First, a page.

Journal of Rehabilitation Research & Development (JRRD)

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Volume 48 Number 8, 2011
   Pages 913 — 926

Abstract —  Prevalence and characteristics of driving difficulties in Operation Iraqi Freedom/Operation Enduring Freedom combat returnees

Henry L. Lew, MD, PhD;1-2* Malissa Kraft, PsyD;3 Terri K. Pogoda, PhD;3-5 Melissa M. Amick, PhD;3,6 Patricia Woods, RN, MSN;3 David X. Cifu, MD7

1Defense and Veterans Brain Injury Center (DVBIC), Richmond, VA; 2University of Manoa, Honolulu, HI; 3Polytrauma and Traumatic Brain Injury Research Center, Department of Veterans Affairs (VA) Boston Healthcare System, Boston, MA; 4Center for Organization, Leadership, and Management Research, VA Boston Healthcare System, Boston, MA; 5Department of Health Policy and Management, Boston University School of Public Health, Boston, MA; 6DVBIC, Boston, MA; 7Physical Medicine and Rehabilitation Service, Hunter Holmes McGuire VA Medical Center, Richmond, VA

Abstract — We studied the prevalence and characteristics of self-reported driving difficulties and examined their association with traumatic brain injury (TBI) and/or posttraumatic stress disorder (PTSD) in Operation Iraqi Freedom/Operation Enduring Freedom (OIF/OEF) veterans who were seen at a Department of Veterans Affairs outpatient polytrauma clinic. In this study, we used a brief driving questionnaire and chart reviews to assess the prevalence and characteristics of driving difficulties in the following four groups of patients: TBI only, PTSD only, TBI + PTSD, and Neither (neither TBI nor PTSD). Compared with before deployment, 93% of OIF/OEF veterans seen in the polytrauma clinic reported more difficulties with driving in at least one domain, with the most common areas of difficulty being (1) problems with anger or impatience (82%), (2) general driving difficulties (65%), and (3) experiences with near misses (57%). Patients with PTSD (with or without TBI) reported the most significant driving impairments, whereas respondents with a history of only TBI endorsed driving difficulties similar to veterans without either diagnosis. Qualitative analysis of veterans' comments also revealed similar patterns. Self-reported driving problems were common among OIF/OEF returnees. Respondents who had a diagnosis of PTSD (with or without TBI) reported the most severe driving difficulties since returning from deployment. The association between PTSD and driving problems warrants further investigation.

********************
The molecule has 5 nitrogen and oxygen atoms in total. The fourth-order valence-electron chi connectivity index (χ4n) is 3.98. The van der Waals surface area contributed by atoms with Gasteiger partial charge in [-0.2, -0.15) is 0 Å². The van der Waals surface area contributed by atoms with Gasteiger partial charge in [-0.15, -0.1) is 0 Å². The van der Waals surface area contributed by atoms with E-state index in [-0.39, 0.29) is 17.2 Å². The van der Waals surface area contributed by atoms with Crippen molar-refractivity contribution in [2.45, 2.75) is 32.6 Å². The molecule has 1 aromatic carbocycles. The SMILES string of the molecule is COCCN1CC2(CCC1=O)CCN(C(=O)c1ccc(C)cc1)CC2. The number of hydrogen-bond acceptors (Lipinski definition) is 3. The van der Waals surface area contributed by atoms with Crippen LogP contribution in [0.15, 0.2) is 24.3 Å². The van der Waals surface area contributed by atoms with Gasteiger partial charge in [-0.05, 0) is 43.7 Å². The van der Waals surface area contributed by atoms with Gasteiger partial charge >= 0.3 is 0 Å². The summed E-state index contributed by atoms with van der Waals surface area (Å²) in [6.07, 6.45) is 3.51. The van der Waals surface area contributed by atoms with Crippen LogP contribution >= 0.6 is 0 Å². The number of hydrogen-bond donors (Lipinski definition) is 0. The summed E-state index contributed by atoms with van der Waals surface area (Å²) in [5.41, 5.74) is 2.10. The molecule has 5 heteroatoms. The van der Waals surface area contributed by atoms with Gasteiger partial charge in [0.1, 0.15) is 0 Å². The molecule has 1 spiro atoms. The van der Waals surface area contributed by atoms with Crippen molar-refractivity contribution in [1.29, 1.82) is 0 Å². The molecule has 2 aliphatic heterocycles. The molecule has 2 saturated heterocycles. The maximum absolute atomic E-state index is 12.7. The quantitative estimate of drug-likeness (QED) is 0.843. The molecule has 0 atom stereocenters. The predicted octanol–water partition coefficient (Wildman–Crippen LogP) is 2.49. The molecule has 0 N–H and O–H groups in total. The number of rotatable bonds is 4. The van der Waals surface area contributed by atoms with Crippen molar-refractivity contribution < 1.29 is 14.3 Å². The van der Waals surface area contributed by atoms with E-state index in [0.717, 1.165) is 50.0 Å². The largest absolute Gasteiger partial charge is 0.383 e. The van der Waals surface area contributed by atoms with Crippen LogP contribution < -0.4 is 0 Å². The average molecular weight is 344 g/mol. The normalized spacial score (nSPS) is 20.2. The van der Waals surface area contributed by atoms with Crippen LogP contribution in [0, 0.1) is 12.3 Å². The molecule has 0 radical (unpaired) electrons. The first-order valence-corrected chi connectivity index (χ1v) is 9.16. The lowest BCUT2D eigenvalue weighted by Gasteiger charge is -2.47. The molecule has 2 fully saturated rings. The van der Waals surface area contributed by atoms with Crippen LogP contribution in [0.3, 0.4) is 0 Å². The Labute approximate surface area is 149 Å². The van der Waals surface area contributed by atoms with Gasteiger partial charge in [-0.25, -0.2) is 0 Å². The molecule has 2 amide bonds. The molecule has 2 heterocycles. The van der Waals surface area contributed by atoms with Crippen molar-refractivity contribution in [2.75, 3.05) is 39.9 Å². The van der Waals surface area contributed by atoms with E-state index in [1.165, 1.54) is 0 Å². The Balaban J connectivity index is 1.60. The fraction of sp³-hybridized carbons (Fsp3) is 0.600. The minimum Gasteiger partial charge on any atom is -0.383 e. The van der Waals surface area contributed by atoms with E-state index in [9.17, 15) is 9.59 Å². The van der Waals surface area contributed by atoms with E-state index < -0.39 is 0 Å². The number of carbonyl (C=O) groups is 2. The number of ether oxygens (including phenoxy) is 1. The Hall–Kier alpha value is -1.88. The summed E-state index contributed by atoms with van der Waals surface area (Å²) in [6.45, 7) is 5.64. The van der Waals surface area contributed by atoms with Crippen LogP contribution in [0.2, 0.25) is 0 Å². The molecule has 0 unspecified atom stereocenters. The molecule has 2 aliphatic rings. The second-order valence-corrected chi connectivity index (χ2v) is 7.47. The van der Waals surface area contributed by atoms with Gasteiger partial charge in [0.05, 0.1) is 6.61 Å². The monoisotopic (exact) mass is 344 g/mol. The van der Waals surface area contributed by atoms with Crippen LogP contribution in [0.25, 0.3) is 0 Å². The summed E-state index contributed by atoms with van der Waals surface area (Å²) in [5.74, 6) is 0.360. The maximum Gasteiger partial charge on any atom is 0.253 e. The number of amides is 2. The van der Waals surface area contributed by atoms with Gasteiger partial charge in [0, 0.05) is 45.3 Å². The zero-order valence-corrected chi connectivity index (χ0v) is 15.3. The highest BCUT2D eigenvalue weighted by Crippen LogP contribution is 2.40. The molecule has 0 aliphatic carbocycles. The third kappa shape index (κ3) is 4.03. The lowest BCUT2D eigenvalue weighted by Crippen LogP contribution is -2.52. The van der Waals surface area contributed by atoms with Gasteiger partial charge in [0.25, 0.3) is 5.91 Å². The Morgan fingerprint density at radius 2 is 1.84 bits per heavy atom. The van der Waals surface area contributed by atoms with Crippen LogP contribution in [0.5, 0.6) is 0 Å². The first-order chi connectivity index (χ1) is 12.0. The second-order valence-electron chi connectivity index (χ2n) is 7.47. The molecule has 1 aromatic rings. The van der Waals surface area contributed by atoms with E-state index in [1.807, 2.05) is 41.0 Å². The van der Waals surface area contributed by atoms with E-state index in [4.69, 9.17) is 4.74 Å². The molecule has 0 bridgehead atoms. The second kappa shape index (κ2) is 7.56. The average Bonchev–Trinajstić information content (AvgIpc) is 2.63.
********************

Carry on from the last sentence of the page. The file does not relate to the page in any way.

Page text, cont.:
Key words: automobiles, combat, concussion, deployment, driving, OIF/OEF, posttraumatic stress disorder, road rage, traumatic brain injury, veterans.


View HTML  ¦  View PDF  ¦  Contents Vol. 48, No. 8
This article and any supplementary material should be cited as follows:
Lew HL, Kraft M, Pogoda TK, Amick MM, Woods P, Cifu DX. Prevalence and characteristics of driving difficulties in Operation Iraqi Freedom/Operation Enduring Freedom combat returnees. J Rehabil Res Dev. 2011; 48(8):913-26.
DOI:10.1682/JRRD.2010.08.0140
Crossref

Last Reviewed or Updated  Friday, October 14, 2011 9:46 AM

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